Ajay Jagota

Member Article

Budget 2013: Is that it, Chancellor?

A leading lettings agent believes the Chancellor “may as well not have bothered“ delivering a budget which “will do almost nothing to turn around the economy” and fails “to recognise the value of the private rented sector to Britain’s economy and society”

Ajay Jagota of KIS Lettings also saw the budget as further proof the government does not recognise how Britain has become “a nation of renters” and fears some of the housing measures set out by George Osborne yesterday are “offering mortgages to people you would otherwise have turned down because the government will you out… the way we got into this mess, not the way out”.

Although the Chancellor’s annual budget statement yesterday announced a help-to-buy scheme of 20% loans for people putting down 5% deposits on homes worth less than £600,000 and a mortgage guarantee scheme designed to help lenders offer loans to people without deposits Ajay, who manages properties for some 700 landlords across the North East from branches in Sunderland, North Tyneside and South Tyneside believes there were several less risky, lower-cost measures George Osborne could have taken to meet Britain’s housing needs while encouraging economic growth, including:

· Tax breaks for landlords who rent properties to the social sector levied against future capital gains - fulfilling a growing need for social housing which pays for itself.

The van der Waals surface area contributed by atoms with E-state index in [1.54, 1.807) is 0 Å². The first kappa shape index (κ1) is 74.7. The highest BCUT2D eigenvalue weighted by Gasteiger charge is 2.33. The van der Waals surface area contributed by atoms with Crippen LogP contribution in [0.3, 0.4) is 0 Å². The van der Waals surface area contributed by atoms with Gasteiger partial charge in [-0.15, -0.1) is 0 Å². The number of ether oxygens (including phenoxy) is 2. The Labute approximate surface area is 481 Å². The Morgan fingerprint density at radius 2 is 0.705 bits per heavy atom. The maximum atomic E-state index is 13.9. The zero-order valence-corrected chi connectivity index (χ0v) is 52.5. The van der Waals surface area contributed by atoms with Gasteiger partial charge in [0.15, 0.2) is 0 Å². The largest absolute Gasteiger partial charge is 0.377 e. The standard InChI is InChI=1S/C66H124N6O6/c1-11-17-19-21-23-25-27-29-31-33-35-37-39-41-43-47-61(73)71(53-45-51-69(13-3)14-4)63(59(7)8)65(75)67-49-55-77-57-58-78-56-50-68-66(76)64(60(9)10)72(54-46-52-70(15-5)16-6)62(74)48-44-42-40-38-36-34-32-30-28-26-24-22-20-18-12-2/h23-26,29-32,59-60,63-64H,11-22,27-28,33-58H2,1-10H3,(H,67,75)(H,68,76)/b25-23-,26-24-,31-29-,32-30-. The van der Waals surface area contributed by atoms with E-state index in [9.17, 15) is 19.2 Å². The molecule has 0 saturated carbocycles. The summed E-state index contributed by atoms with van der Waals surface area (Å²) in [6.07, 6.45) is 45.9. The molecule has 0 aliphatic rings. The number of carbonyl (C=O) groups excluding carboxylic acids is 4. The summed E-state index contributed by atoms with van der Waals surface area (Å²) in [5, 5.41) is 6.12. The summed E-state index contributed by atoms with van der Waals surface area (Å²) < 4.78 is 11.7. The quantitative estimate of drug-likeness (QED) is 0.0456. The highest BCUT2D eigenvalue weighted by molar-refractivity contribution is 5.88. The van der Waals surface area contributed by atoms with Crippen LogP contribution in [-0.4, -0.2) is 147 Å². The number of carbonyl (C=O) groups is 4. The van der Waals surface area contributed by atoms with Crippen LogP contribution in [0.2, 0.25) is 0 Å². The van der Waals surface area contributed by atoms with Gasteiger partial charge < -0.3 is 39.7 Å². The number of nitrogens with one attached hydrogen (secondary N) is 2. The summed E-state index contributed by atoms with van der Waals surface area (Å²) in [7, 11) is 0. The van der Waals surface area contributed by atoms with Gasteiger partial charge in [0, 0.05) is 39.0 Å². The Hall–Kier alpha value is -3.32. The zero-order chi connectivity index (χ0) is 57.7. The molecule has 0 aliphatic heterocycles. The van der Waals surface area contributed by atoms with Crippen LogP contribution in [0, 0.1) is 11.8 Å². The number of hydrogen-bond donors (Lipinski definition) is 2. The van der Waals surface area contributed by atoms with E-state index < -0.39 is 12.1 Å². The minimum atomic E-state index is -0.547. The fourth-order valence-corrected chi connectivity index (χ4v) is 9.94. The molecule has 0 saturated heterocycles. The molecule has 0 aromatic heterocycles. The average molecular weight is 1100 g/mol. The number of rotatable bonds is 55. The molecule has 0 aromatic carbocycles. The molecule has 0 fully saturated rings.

· Reclassifying landlords as trading companies rather than investors – allowing them to make certain businesses expenses tax deductible, encouraging them to invest and allowing them to keep rents low.

· Encouraging local authorities and housing associations to sell unwanted and unusable properties to investors for negligible fees alongside government grants, loans or financial incentives to allow them to bring the properties up to standard and bring new homes quickly to the market.

Ajay said: “Regardless of whether you believe stimulus or austerity to be the answer to the problems facing the UK economy, it was clear that George Osborne needed to take urgent, decisive and radical action with the budget. He did nothing of the sort and as a result the probability is this budget will do almost nothing to turn around the economy.

“Historically, housing has always played a major role in ending recessions and downturns but this is a government which consistently fails to recognise the value of the private rented sector to Britain’s economy and society.

“Of course it is welcome that the government has announced greater investment in housing infrastructure but not only is this investment not enough – adding just an estimated 0.06% to GDP - it was overwhelming targeted at home buyers and builders. Six out of ten people don’t believe they will ever buy a house. What help was there for them or their landlords?

“What measures we did hear aimed at revitalising the housing market are clearly extremely risky. Telling lenders to give mortgages to people they would otherwise have turned down because the government will bail them out if necessary. Isn’t that the way we got into this mess, not the way out?

“As I’ve said all along the housing market will only be revived when more credit is available. Although this is what the government is attempting, their methods are at the very best a huge gamble. Imagine if the government had had 20% shared equity or had underwritten some mortgages when the last credit crunch hit? The outcome for us all would have been much worse.

“Long term, the help-to-buy and mortgage guarantee schemes might end up being useful for buy-to-let landlords, but we need action now. Of course money is tight, but we have come up with three simple suggestions which would have made much more impact than these grand schemes, for almost no money, from today.”

This was posted in Bdaily's Members' News section by Ajay Jagota .

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